in assigning of a wrong haplotype as an ancestral one, particularly in small

datasets like yours . That is why I avoid the word "ancestral" and call it
"base". However, in your case the situation with the base haplotype is very

You repeatedly use a phrase that by picking a wrong base haplotype I can
miss the boat by 2 times. Big deal. Tell Lev Zhivotovsky about it, he
constantly miss the boat by 3 times. Everyone in "academic" world following
the Zhivotovsky "procedure" missed it by 3 times. So with 2 times it does
not look too bad on that background. Of course it can happen. However, I
very seldom work with 11-haplotype datasets. I prefer hundreds of them, and
for those it is very unlikely to make a mistake with a base haplotype.

I suggest you to reconsider your family dataset, unless you have a solid
proof with family records. However, who can guarantee that the family
records do reflect the reality?




He appears to have
simplistically assumed the modal haplotype, distorted by having over
representation of one branch of a 2 branch family tested, was the ancestral
haplotype. If he had recognized parallel mutations as impacting on his
system, he could have looked deeper, and found in my view what is more
likely to have been the ancestral haplotype. Or at the very least, he could
have recognized the ancestral haplotype was ambiguous, and the alternatives
might give results differing by a factor of 2. He could have qualified his
results, by stating that if the alternative ancestral haplotype applied,
which had perhaps 50% chance of applying, his calculation may be out by a
factor of 2.

To be fair to Anatole, I was aware of some partial genealogical, historical,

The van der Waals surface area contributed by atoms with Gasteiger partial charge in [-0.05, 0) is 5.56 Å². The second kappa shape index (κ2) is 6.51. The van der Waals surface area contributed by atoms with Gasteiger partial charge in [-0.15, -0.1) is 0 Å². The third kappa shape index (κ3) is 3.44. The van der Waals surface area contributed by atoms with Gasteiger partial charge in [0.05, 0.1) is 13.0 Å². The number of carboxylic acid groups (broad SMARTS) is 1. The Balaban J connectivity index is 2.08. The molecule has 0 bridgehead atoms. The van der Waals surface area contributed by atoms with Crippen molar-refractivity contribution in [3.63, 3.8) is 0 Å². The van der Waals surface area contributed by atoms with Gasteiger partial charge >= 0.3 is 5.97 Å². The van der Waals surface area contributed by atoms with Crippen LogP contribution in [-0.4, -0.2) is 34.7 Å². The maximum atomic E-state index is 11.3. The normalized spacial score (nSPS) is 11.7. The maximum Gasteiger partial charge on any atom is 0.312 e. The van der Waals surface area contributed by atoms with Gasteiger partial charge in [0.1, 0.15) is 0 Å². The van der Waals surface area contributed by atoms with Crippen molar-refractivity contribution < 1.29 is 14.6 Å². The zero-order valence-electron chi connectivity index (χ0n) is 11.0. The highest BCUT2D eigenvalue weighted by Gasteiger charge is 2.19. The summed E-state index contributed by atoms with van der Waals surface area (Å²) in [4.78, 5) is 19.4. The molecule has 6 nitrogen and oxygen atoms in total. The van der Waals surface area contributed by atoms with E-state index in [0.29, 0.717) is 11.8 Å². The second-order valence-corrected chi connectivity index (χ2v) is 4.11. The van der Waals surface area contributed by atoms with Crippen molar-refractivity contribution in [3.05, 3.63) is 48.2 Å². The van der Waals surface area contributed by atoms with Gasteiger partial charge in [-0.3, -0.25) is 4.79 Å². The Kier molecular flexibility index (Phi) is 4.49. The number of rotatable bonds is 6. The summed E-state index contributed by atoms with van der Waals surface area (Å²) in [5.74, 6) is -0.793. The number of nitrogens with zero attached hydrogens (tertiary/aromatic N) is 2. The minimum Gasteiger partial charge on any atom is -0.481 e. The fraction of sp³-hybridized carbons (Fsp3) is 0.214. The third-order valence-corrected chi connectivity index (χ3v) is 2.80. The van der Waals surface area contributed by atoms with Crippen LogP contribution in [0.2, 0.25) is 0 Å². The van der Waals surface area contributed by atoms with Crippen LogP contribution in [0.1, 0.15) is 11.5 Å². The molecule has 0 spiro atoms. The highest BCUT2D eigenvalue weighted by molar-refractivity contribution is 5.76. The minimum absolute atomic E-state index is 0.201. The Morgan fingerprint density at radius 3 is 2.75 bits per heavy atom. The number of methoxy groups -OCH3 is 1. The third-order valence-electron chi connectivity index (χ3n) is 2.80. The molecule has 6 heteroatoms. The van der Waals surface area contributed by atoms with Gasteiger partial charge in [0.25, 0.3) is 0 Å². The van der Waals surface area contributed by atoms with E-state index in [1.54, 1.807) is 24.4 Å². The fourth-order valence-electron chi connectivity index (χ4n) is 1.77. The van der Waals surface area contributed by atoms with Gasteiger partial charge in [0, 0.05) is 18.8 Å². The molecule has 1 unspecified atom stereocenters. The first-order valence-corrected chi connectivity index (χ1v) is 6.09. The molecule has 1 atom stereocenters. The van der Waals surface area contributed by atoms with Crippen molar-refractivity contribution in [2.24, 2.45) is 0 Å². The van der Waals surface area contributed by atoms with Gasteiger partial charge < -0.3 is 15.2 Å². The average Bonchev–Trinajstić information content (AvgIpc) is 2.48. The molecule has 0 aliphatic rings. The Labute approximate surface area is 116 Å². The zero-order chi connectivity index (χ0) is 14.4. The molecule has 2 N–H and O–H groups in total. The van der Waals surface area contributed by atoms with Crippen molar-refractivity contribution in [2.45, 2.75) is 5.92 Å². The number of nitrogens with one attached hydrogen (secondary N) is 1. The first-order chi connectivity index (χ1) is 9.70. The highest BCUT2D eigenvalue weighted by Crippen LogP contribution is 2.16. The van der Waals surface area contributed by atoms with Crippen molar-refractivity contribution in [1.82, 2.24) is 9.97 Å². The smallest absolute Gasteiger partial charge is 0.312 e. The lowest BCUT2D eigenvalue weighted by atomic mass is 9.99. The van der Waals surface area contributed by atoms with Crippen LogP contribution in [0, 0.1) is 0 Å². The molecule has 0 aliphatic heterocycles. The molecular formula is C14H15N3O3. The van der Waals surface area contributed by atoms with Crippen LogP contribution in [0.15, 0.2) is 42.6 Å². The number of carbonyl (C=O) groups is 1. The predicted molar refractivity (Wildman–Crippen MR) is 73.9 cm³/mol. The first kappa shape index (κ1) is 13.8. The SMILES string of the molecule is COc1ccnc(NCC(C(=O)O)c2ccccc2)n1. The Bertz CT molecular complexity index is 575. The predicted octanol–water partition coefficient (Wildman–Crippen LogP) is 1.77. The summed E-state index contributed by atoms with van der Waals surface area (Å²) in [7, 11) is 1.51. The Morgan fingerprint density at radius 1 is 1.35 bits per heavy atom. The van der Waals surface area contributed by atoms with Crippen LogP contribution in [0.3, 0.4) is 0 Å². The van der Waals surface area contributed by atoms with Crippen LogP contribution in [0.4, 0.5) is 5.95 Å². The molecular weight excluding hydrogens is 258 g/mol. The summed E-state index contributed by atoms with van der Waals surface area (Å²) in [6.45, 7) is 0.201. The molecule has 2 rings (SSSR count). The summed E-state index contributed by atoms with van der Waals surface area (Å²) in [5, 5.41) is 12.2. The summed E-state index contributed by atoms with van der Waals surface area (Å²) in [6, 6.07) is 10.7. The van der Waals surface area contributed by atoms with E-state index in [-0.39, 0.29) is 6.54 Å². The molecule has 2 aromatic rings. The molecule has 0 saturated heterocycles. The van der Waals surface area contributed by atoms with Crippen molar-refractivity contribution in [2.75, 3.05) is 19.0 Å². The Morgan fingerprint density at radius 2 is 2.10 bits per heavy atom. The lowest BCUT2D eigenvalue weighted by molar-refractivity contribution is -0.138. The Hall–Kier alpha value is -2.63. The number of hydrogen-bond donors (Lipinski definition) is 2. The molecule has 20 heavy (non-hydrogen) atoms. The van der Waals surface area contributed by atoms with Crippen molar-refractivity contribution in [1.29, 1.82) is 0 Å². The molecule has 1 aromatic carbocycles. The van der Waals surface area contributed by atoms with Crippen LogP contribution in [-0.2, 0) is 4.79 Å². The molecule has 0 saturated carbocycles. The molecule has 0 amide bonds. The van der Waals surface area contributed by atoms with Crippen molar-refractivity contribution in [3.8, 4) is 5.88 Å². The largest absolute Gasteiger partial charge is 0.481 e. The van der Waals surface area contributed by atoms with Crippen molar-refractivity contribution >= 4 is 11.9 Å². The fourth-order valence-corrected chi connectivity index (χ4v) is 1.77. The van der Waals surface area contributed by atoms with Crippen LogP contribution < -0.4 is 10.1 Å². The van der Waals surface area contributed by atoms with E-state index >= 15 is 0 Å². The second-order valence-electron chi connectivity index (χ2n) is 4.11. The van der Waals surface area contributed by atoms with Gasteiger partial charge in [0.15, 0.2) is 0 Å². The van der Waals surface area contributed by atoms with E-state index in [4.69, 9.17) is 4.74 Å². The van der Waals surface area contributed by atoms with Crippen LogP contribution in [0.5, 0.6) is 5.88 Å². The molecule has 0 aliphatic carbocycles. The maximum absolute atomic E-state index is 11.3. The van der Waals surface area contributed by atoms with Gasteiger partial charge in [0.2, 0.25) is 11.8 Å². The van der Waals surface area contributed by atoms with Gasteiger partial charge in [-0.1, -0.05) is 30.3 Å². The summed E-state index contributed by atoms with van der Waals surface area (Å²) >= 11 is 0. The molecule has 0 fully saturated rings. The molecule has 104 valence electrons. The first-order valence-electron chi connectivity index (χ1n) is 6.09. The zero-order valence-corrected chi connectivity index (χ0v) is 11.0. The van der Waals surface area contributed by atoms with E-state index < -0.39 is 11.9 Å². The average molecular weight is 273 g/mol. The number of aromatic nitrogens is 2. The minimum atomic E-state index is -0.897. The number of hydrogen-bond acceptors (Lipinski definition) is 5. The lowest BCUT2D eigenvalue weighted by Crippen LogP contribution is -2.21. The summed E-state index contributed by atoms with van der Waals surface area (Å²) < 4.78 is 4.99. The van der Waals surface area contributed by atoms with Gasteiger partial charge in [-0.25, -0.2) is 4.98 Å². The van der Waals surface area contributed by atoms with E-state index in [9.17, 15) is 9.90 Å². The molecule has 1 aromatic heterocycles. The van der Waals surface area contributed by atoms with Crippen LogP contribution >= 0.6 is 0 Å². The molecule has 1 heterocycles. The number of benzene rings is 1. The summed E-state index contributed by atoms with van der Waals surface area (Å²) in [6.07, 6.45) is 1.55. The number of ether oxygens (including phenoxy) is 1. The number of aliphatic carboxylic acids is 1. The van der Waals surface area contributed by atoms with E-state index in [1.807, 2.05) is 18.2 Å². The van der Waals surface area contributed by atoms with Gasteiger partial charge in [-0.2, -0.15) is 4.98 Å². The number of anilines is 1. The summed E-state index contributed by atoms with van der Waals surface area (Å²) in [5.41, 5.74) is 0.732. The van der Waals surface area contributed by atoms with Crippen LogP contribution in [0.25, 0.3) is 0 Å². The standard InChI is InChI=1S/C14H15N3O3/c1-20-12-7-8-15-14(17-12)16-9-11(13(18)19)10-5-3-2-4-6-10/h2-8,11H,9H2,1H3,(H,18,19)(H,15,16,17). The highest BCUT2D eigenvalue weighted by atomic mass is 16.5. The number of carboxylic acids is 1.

and geographical information concerning the example I put to him. I have
been studying this family for decades. This gave me a considerable
advantage over him. However, it showed I think that by simplistically
looking at the raw DNA data, without the contextual genealogical,
historical, and geographical data, and considering the potential affect of
back mutations, it was possibly to be out by of the order of a factor of 2.

Anatole's system in my view might work tolerably well if the ancestral
haplotype can be correctly identified. But if parallel mutations are
lightly dismissed as just as well being "vertical" mutations, then Anatole
is missing an opportunity to improve the outcomes of his system.

Sometimes ancestral haplotype can be inferred by considering parallel
mutations. But probably more often, parallel mutations make things very
ambiguous, and then selecting the ancestral haplotype becomes a lottery and
picking the wrong haplotype might change the mutation count by a factor of

Anatole says if the logarithmic method agrees with the mutation count
method, all is well. I can't comment on that, the maths is well outside of
my comfort zone. But "I think" in the genealogical time frame (particularly
with less than a dozen random mutations) , the play of feral mutations might
cause the logarithmic and mutation count method to sometimes randomly match
even if both are wrong. But I expect Anatole to remind me that what "I
think" has no place in mathematics. He is probably right, and I take no
offence if he should remind me of that.